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160 Review.-Dr. Kitchener's Economy of the Eyes. - [Aug Constitution ; for Southey's Book of lustrative to make some preliminary the Church plainly shows, that to our remarks. In children the cornea is religious establishment we owe the extremely flexible, so as to be bent by preservation both of the Constitution its muscular ring into any given curvaand liberty.

ture necessary for reading, and of course The Pamphlet is cautious, modest, there is less occasion of contracting the and prudent, and we think that its pupil for distinct vision; but in old object is an important national good. persons the cornea is stiffer, so that A resident Clergyman is a resident they can hardly read without spectacounsellor. Ignorant country people cles, unless the print be large, or the are perpetually flying to petty lawyers light so strong as to cause a great puupon the most trivial occasions, and pilar contraction. Thus the necessity thus either

pay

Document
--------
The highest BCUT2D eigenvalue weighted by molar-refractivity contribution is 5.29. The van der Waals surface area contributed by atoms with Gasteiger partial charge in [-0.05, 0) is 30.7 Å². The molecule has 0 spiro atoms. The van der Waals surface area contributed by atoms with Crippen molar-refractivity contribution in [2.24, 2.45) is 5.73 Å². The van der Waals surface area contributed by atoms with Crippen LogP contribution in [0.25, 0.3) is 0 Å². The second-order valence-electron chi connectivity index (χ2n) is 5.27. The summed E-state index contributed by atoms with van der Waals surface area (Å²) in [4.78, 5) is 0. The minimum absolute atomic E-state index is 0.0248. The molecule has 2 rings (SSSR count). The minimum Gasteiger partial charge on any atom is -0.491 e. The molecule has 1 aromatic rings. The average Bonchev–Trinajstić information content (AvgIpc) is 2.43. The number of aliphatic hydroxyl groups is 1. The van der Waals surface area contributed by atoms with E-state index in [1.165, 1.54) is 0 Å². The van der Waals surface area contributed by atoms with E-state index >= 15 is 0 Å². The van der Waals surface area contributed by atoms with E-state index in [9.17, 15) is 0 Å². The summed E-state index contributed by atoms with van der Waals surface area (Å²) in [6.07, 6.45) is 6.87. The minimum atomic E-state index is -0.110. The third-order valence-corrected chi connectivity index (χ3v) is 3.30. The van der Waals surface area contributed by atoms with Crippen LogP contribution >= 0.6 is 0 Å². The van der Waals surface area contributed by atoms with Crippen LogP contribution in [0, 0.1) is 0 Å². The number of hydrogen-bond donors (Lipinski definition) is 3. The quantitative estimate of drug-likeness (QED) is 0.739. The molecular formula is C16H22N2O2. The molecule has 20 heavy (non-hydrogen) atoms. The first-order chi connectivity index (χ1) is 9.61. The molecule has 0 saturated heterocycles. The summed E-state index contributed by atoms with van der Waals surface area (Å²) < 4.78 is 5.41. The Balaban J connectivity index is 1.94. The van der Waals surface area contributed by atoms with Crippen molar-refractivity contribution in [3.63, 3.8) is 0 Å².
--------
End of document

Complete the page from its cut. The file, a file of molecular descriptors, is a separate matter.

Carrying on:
much unnecessary mo- of spectacles ; but different lenses are ney to get into scrapes, or get out of required for the two reading kinds of them; nor do they understand the vision. Short-sightedness is owing to proper management of families, the the pencils of rays converging too fast, preservation of peace, the advantages and coming to a focus before they reach of temperance, the consolations of Re- the retina. Here a concave lens religion, or the comfort of having a lieves by making the rays diverge more friend in superior life, upon whom before they enter the pupil of the eye. they can rely, from his independence In long-sightedness the pencils of rays and professional philanthropic bias. diverge so as not to meet in a focus till With regard to worldly conduct, the they have passed the retina. Here a road to happiness, both temporal and convex lens, by making the rays' coneternal, must be founded upon pru- verge, is of benefit. As all our readers dence; and we therefore trust that no may not be acquainted with opticks, person, by our speaking, will presume we have made these remarks from that we mean to depreciate the doc. Priestley's History, by way of explanatrines of Christianity. God forbid ! tory introduction to ihe following imWe only mean healing diseases by me- portant matters from Dr. Kitchener. dicines.